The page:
How I Live Now by Meg Rosoff

How I live now is an incredibly powerful and compelling book and I found is almost impossible to put down. The book is intended for older children, but contains some shocking aspects such as incest and some fairly gruesome violence (probably nothing that most children don’t see on TV) I think that the book could be viewed differently at different maturity levels.

Daisy has arrived from Manhattan to spend some time with her cousins in the English countryside. Her father has remarried and she doesn’t get on with her pregnant stepmother who she refers to as ‘Davina the Diabolical’. Daisy is 15 years old, anorexic and pretty full of herself, but soon finds herself at peace with her eccentric cousins who talk to animals, understand nature and read minds.

Shortly after Daisy arrives, her Aunt Penn, who is ‘involved with the peace process’, goes away to Oslo for a few days. After Aunt Penn leaves, the war (WWIII) begins and she is unable to return to England. Initially the war does not have much impact on the children, they are just enjoying being a group of children living with no adult and doing whatever they like. It is at this time that the relationship between Daisy and her cousin Edmund begins to change.

Eventually the war starts to encroach on the lives of the children. Communication with the rest of the world becomes impossible, and there are power cuts and food shortages. The children, as typical children, are not very concerned about news of bombs, mass poisonings and death tolls, and are still mostly enjoying life. They are living in a large house on a large property and eventually the army takes over the house and the children are separated and sent away to live with other people. Daisy and her youngest cousin, Piper, spend the rest of the war trying to re-unite with the three boys, and in the process, they all experience hardships and become acquainted with the darker side of war.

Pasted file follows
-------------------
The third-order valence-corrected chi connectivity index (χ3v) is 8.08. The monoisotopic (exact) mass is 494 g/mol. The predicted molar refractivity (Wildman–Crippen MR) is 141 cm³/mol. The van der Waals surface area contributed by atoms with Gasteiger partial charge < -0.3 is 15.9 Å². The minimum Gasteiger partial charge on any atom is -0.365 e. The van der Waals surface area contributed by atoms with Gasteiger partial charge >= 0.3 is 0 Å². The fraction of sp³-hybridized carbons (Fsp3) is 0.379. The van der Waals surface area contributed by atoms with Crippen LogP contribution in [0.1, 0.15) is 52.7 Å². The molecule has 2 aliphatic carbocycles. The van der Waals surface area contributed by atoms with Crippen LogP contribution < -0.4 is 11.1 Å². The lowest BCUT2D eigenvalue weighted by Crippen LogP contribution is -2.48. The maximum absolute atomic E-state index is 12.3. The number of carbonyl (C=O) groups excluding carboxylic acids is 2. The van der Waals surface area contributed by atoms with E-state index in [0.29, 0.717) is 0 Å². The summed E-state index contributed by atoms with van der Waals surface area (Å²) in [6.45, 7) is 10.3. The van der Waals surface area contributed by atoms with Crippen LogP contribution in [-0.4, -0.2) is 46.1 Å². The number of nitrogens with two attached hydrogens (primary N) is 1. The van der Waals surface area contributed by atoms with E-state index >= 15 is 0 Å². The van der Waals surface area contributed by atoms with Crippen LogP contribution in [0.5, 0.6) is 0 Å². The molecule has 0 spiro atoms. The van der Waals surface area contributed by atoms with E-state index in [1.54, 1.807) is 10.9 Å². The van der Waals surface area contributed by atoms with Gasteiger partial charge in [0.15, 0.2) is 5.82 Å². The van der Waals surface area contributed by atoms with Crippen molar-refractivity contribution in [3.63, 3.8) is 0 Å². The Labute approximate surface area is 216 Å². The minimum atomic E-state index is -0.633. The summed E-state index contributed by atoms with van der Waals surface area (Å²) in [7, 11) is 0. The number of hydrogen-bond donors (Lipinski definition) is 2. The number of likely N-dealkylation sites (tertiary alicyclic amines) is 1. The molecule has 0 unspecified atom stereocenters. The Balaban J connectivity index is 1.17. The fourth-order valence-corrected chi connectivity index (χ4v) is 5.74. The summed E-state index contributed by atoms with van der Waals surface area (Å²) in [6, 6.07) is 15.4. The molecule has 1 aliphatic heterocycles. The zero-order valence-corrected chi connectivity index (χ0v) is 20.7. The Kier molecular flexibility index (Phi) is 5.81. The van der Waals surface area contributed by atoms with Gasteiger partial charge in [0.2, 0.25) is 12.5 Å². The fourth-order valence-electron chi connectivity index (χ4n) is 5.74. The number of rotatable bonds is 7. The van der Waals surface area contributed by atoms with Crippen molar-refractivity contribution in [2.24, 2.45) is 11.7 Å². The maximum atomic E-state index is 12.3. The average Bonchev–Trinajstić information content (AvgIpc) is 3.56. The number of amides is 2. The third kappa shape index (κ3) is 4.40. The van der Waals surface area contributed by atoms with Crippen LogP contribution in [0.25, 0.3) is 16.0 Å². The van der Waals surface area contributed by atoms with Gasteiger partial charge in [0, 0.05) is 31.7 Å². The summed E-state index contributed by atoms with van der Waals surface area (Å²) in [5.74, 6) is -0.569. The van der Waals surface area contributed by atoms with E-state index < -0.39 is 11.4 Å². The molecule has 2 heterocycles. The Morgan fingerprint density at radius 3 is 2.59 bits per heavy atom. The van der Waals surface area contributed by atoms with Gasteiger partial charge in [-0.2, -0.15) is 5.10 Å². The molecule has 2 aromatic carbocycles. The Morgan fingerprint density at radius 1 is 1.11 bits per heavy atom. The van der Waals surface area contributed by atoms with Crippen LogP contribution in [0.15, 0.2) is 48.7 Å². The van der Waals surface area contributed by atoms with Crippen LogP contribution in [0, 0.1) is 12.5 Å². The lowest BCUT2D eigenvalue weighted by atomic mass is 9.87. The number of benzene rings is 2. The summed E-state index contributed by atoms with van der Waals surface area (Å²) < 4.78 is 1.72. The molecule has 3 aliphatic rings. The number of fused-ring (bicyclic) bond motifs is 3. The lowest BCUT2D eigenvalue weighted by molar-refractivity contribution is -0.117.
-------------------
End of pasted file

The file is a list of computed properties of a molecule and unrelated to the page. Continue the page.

The last part of the book is set 6 years later with Daisy back in the USA still trying to come to terms with what happened during the war. She eventually travels back to England to re-unite with her remaining cousins.

This is an amazing book about love, compassion and emotional scars. The end of the story makes you realise that, for some problems, there can never be a solution. I am planning to search for some more books by Meg Rosoff.

Book Published 2004

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Filed under Book Reviews, Rosoff, Meg, Teen, War

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